BELARUSIAN PRESIDENT IN KYIV .Alyaksandr Lukashenka arrived in the Ukrainian capital yesterday for a two-day visit. Speaking to journalists after a meeting with Lukashenka, President Leonid Kuchma hailed a border agreement signed by the two leaders during their meeting. Lukashenka said the agreement is as an example of how governments can and should solve disputes. The two leaders also signed documents on economic cooperation and overcoming the aftermath of the 1986 Chornobyl nuclear accident. Kuchma admitted that differences arose over Belarus's debt to Ukraine. Commenting on the proposed union between Moscow and Minsk, Kuchma said such an arrangement was the right of sovereign nations and their peoples.
CHISINAU, TRANSDNIESTER DISAGREE ON INTERPRETATION OF MEMORANDUM. President Petru Lucinschi says the 8 May memorandum on normalizing relations with the separatist Transdniester region commits both sides to developing "relations within the framework of a single state." Lucinschi spoke to reporters in Chisinau after his return from Moscow. But separatist leader Igor Smirnov said at a press conference in Tiraspol yesterday that the memorandum recognizes the existence of "two states." Lucinschi demanded the removal of border and custom guard posts along the Dniester River by 1 June and the setting up of joint check points along the Ukrainian border. He said Tiraspol must now allow schools in the region that offer "Moldovan-language" instruction to use the Latin script, BASA-press and Infotag reported yesterday.
UKRAINE, ARMENIA, GEORGIA ENDORSE CFE AMENDMENTS. Prior to his departure for Washington, Kuchma told journalists that Ukraine has joined the so- called Flank Agreement to the CFE treaty, Interfax reported. The Armenian parliament also ratified the agreement on 14 May, RFE/RL's Yerevan Bureau reported. The agreement increases the number of troops and tanks that Russia can deploy in the Caucasus and therefore requires Armenia to cede part of its quota to Russia. The Georgian parliament ratified the agreement on 13 May. Previously, Ukraine, together with Moldova, Azerbaijan, and Georgia, had expressed reservations about endorsing the new limitations.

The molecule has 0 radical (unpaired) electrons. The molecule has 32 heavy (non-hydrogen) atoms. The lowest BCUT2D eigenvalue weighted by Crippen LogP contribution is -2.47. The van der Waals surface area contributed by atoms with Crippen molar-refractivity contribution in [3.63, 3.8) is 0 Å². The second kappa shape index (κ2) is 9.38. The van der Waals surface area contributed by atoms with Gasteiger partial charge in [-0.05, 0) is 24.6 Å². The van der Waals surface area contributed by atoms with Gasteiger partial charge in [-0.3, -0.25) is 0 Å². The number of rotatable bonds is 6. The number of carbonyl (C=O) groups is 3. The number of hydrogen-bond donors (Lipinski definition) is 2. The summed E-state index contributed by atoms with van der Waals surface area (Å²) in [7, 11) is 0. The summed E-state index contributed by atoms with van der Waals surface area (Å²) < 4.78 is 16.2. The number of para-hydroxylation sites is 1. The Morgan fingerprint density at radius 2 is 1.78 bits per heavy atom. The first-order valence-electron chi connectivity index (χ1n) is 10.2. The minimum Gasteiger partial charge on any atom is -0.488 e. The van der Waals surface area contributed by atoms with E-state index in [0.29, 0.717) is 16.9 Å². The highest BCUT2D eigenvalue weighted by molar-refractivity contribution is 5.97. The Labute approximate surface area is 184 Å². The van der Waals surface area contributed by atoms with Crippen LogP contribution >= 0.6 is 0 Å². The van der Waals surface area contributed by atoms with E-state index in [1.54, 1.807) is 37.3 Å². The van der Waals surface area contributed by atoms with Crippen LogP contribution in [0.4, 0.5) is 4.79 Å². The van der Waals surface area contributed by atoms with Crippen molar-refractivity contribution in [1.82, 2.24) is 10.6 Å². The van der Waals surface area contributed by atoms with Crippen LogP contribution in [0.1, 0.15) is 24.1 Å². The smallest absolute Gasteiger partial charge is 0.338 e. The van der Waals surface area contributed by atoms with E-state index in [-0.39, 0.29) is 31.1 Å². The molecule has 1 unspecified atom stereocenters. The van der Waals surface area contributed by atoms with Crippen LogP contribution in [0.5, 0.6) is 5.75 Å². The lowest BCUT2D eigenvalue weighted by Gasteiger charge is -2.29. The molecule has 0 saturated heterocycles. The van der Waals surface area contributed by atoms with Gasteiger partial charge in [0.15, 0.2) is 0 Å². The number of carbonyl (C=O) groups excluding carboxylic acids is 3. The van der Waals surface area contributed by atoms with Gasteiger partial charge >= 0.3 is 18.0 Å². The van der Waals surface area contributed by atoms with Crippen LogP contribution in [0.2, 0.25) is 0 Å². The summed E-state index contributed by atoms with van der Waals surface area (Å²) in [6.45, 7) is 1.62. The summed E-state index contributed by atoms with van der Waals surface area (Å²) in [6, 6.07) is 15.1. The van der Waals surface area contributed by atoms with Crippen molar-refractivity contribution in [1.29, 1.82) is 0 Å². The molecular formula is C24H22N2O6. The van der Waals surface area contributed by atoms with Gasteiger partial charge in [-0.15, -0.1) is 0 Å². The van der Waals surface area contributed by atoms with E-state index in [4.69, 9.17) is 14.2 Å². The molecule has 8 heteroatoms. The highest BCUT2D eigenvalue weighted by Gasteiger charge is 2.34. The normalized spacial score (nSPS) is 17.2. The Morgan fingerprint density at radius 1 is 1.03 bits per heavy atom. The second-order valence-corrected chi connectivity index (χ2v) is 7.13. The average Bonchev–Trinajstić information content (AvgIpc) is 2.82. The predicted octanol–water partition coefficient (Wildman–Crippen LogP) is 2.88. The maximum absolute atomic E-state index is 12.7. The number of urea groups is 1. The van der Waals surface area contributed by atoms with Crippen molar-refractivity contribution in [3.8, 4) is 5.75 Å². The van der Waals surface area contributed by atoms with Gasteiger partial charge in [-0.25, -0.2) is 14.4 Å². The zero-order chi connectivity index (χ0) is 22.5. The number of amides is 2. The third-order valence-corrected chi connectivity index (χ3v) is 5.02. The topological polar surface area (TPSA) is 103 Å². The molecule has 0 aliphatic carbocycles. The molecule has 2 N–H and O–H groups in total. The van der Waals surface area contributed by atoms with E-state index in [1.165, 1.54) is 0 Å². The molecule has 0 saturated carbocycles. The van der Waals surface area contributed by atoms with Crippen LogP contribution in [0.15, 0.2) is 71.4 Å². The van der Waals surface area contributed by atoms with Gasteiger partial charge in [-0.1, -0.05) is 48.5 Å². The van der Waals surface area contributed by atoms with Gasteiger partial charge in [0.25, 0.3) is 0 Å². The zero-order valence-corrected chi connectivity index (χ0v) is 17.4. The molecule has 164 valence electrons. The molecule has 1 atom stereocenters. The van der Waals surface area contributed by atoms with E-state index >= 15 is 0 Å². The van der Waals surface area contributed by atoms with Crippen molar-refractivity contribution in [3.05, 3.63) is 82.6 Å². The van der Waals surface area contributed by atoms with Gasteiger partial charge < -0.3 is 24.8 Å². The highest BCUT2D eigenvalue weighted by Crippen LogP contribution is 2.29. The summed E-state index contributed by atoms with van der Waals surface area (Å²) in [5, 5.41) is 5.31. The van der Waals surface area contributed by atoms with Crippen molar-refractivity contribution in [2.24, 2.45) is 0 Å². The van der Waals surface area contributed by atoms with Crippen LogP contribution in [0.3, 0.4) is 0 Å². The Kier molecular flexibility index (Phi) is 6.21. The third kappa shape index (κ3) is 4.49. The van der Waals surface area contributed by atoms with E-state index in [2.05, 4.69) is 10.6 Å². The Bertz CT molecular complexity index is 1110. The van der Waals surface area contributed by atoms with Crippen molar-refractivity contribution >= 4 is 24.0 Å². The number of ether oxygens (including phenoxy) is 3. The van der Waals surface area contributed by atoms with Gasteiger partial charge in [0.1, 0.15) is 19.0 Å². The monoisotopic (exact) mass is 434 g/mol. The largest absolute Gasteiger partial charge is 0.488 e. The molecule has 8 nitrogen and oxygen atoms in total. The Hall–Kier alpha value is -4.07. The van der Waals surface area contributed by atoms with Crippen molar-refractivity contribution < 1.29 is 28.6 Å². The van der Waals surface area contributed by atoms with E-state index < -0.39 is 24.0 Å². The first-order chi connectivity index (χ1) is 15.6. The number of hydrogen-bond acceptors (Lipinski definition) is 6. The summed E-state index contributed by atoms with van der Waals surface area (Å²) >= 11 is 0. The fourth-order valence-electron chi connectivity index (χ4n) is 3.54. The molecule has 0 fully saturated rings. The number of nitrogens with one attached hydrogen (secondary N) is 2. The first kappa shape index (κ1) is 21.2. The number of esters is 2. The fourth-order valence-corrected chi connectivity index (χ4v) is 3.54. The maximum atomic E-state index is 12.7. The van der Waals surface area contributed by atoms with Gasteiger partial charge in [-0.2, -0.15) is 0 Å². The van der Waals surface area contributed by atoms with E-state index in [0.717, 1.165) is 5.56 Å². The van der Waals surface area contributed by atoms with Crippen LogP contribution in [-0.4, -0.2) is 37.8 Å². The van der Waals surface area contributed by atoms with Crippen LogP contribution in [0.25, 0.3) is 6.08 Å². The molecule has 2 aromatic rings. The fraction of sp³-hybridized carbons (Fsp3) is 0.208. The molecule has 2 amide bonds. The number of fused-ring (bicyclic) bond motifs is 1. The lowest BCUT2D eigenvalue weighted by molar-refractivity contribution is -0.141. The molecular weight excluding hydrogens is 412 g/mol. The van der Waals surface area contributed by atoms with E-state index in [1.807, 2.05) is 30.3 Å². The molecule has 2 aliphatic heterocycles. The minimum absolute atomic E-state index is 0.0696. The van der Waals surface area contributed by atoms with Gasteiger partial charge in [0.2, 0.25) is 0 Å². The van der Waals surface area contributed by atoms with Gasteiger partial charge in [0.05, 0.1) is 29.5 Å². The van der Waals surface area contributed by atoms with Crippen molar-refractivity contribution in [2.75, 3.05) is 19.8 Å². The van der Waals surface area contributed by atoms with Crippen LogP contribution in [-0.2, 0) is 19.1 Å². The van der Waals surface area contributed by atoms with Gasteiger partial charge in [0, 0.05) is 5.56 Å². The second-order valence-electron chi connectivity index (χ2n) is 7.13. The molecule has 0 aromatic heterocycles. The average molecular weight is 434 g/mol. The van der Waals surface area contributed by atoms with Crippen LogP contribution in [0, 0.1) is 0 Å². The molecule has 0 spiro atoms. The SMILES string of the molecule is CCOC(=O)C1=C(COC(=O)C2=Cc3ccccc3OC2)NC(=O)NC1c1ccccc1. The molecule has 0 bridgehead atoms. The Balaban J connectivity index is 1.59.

COUNCIL OF EUROPE WILL NOT SUSPEND UKRAINE. Leni Fischer, the president of the Council of Europe's Parliamentary Assembly, told reporters in Kyiv yesterday that the suspension of Ukraine "is not on the [council's] agenda," despite what she called Kyiv's inconsistent progress toward abolishing the death penalty. The Parliamentary Assembly warned Ukraine in January that it might suspend Kyiv if it failed to keep its promise, made when it joined the council two years ago, to end the death penalty. The Justice Ministry says executions ceased that month. Recently, Ukraine again pledged to abolish the death penalty by signing Protocol Six of the European Human Rights Convention. Kyiv reportedly put 169 criminals to death last year.
CRIMEAN TATARS DEMONSTRATE. About 250 Crimean Tatars picketed the Council of Ministers building in Simferopol yesterday, demanding the recognition of their rights as a national minority of Ukraine and the right to return to their homeland following forced deportation in the Soviet era, dpa reported. In particular, the protesters demanded the government grant Ukrainian citizenship, jobs, housing, and equal educational rights for the Tatars, many of whom recently returned from deportation in the 1940s. Organizers of the protest met with Arkadi Demidenko, the chairman of the Crimean Council of Ministers, who promised quick action.
ECONOMIC NEWS FROM UKRAINE. Finance Minister Ihor Mityukov told journalists in the U.S. capital yesterday that even without the large, long-term loan Ukraine expects to get from the IMF soon, the country is doing better than the fund's targets, RFE/RL's Washington correspondent reported. Mityukov said the targets agreed with the IMF for 1997 are inflation no higher than 25% a year and a budget deficit of 4.2% of GDP. Mityukov said inflation was only 4.1% in the first four months, which, he added, means the economy can absorb the expected 3-4% hike in inflation that will be caused by the raising of tariffs on municipal services. Mityukov further said Ukraine is in the final stages of preparing to seek funds on the Japanese and European capital markets. Meanwhile, State Minister Anatoly Minchenko told a press conference in Kyiv yesterday that Ukraine plans to cut its purchases of Russian natural gas by more than half in the next few years.
UKRAINE'S CONSTITUTIONAL COURT MAKES FIRST RULING . The recently established Constitutional Court made its first decision yesterday, ruling that parliamentary deputies cannot simultaneously hold government posts or most private sector jobs, Ukrainian media reported. The ruling confirms a clause in the constitution, which was adopted last year. The tribunal ordered lower courts to review earlier decisions allowing legislators to government posts. Many officials may be forced to choose between parliament and their other occupations. However, that will not apply to Prime Minister Pavlo Lazarenko and a number of other senior figures, because the court ruling says those who were elected to the parliament before June 1995 and have held government posts continuously since then can keep both jobs.